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Everything posted by zeb

  1. Well, it's been raining/drizzly for days, brightening up now but the weather forecast for the weekend is iffy - storms and sunshine. The asparagus is fat, tough and white, nothing like the beautiful tasty green asparagus my dad grows in Essex. Apart from that, the vide greniers, music and springtime plant festivals have started so there's always something to go to at weekends, and we love it!! Have a look at http://www.sortir16.net/ to see what you are missing!! However, take heart!! As you are based in London, I bet you are earning (and able to spend) a hellofalot more than me!!
  2. It's not a gite or a CdH but we stay in the Etape hotel next to LeClerc at Boulonge when travelling from Charente to the UK. It's clean, comfortable and only cost 50 euros a night with breakfast (for 2) and you don't have to book - just pay by credit card in the machine at the door! There are lots of nice restaurants in Boulogne for evening meals.
  3. Erm......monaco, you're not claiming that your two children are dependants for tax purposes are you? That's how your post reads.
  4. Have you tried www.gites-de-france.fr ?
  5. If you moved here permanently in 2007 you wont have to complete your first tax form until May 2008 (for the year 2007). But, if you moved to France sometime in 2006 you need to complete it this year, for 2006. They won't chase you - you have to go to your local Hotel d'Impots and collect the necessary forms. After that they send them to you automatically.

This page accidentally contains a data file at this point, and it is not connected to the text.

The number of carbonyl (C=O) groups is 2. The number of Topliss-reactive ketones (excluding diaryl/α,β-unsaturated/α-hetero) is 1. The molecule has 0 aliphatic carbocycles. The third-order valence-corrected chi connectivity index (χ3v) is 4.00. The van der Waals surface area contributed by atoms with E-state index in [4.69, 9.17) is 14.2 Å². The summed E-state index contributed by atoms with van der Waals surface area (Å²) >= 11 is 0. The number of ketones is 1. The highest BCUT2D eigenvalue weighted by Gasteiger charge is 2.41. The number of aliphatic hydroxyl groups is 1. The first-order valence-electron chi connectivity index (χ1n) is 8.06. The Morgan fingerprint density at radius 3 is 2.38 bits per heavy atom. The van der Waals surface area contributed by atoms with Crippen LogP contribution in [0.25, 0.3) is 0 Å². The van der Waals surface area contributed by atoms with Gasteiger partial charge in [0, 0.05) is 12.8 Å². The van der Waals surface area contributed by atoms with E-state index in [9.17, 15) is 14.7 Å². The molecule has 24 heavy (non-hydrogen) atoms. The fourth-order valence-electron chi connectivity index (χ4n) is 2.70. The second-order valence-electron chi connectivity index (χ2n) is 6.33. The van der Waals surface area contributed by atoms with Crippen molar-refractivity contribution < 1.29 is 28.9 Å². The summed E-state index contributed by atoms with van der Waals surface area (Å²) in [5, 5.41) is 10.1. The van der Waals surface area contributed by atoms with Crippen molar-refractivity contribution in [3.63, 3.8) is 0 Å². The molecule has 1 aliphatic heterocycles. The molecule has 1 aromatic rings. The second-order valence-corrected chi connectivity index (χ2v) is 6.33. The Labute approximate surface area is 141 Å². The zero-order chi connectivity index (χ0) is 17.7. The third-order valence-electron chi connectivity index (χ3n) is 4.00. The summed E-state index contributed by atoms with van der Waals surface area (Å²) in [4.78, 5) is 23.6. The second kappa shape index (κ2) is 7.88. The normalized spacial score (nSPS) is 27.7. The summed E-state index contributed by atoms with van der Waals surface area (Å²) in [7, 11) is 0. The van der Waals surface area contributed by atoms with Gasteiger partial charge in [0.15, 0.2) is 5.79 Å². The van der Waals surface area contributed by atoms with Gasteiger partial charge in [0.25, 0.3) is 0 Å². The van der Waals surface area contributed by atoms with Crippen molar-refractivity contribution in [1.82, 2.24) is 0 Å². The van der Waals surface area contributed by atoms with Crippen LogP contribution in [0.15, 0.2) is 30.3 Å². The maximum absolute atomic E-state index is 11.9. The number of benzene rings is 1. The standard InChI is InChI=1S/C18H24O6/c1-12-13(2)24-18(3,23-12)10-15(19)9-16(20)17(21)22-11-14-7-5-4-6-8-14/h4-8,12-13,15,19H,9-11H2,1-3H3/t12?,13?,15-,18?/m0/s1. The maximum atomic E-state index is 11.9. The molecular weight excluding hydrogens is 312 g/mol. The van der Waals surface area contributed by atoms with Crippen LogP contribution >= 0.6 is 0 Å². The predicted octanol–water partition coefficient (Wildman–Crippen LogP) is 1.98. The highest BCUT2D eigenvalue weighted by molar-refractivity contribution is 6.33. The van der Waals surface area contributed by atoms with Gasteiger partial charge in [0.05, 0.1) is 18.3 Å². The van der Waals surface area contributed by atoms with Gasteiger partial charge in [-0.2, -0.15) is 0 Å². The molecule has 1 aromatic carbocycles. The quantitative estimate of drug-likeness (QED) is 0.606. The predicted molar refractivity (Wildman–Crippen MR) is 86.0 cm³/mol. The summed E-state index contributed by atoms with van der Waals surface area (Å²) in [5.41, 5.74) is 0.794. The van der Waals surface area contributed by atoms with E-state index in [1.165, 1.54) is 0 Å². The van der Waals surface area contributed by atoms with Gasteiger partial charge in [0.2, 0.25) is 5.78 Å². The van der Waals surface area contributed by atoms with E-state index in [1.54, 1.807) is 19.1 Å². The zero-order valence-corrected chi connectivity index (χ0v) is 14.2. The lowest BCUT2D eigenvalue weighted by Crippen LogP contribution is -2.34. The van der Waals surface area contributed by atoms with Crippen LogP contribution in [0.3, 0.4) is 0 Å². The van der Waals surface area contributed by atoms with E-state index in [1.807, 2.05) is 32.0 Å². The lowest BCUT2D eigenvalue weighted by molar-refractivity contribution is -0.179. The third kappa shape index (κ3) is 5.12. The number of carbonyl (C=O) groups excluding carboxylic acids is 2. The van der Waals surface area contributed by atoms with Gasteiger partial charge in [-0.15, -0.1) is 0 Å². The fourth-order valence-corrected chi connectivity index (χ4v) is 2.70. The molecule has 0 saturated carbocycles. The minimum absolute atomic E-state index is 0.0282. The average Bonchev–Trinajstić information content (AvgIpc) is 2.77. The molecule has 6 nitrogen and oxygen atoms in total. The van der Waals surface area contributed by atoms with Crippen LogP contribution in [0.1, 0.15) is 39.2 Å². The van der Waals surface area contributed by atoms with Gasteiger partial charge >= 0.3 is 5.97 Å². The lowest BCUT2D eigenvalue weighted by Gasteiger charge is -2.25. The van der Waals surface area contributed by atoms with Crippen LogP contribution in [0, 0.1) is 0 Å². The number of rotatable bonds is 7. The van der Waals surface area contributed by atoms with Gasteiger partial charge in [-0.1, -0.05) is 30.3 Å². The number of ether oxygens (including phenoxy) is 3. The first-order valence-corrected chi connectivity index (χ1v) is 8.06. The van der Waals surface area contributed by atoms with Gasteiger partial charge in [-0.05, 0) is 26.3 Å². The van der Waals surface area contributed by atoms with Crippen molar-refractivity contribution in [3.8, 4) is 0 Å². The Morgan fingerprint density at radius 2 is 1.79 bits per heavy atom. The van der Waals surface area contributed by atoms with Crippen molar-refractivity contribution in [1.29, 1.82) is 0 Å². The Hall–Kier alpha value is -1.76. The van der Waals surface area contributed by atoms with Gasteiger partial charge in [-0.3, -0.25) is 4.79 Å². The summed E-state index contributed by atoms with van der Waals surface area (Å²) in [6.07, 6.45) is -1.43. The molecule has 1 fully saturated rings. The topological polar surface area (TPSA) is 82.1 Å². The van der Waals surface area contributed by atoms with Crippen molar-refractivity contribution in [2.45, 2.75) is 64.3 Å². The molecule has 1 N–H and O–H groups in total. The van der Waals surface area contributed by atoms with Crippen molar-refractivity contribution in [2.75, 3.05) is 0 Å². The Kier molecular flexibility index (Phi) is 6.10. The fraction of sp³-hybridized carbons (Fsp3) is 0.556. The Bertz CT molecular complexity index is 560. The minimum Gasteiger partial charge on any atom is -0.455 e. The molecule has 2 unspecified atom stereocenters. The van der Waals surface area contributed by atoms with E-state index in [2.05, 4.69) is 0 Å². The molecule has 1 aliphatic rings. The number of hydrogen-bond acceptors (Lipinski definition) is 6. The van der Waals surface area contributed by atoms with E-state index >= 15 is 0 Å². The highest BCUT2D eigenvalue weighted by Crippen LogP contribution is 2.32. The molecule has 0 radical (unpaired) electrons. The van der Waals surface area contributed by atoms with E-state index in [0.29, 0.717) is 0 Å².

6. zeb


    As far as I know, painting and decorating doesn't have to be guaranteed but most building works do. Decennale is more expensive for some works, i.e. couveture, than others, i.e.carrolage This may help with what works have to be covered: http://www.conseils-infos-batiment.fr/garanties/decennale.php
  7. So does that mean that by having the odd holiday here and there, we're skimming "the surface like tourists" etc and are not integrated enough into our community? Er, most of our French neighbours have an annual holiday - I feed their cats and hens, water their plants etc. Oh dear, I feel guilty now for seeking out other bits of France!!
  8. Sorry, this is nothing to do with France (or the forum), but someone sent me an email last night, which I read and remarked on to MOH. I then lost my connection, as usual, and forgot about the email. This morning I tried to find it as it could be important. I've been through every email that I've received this year and it's not there! Is it possible for a sender to remove an email once it has been sent and opened?
  9. This post has made me feel really sad!!! I'm just over 50 but not too old to party, ride bikes and play cricket (er, if I wanted to)! Good job I don't feel like shunning any over 70s!
  10. OMG - we must be doing something wrong as we have holidays every year, otherwise my OH would just collapse from overwork. They are not exotic or costly - a week or two in gites in other parts of France (usually with some friends who live in far flung places), and a few days every four months or so in the UK - just to relax and enjoy each other's company and see our nearest and dearest! But, yes, when you add up the time lost and the charges which have to be paid whether you are away or not, these breaks work out very costly. Unfortunately cash hasn't been offered for a long time! PS I heard that the cotisations are so high as it's assumed that artisans do do cash work. Dunno if there's any truth in that. Good luck faye, but don't rely on B&B to keep you. Go for the dry lining instead!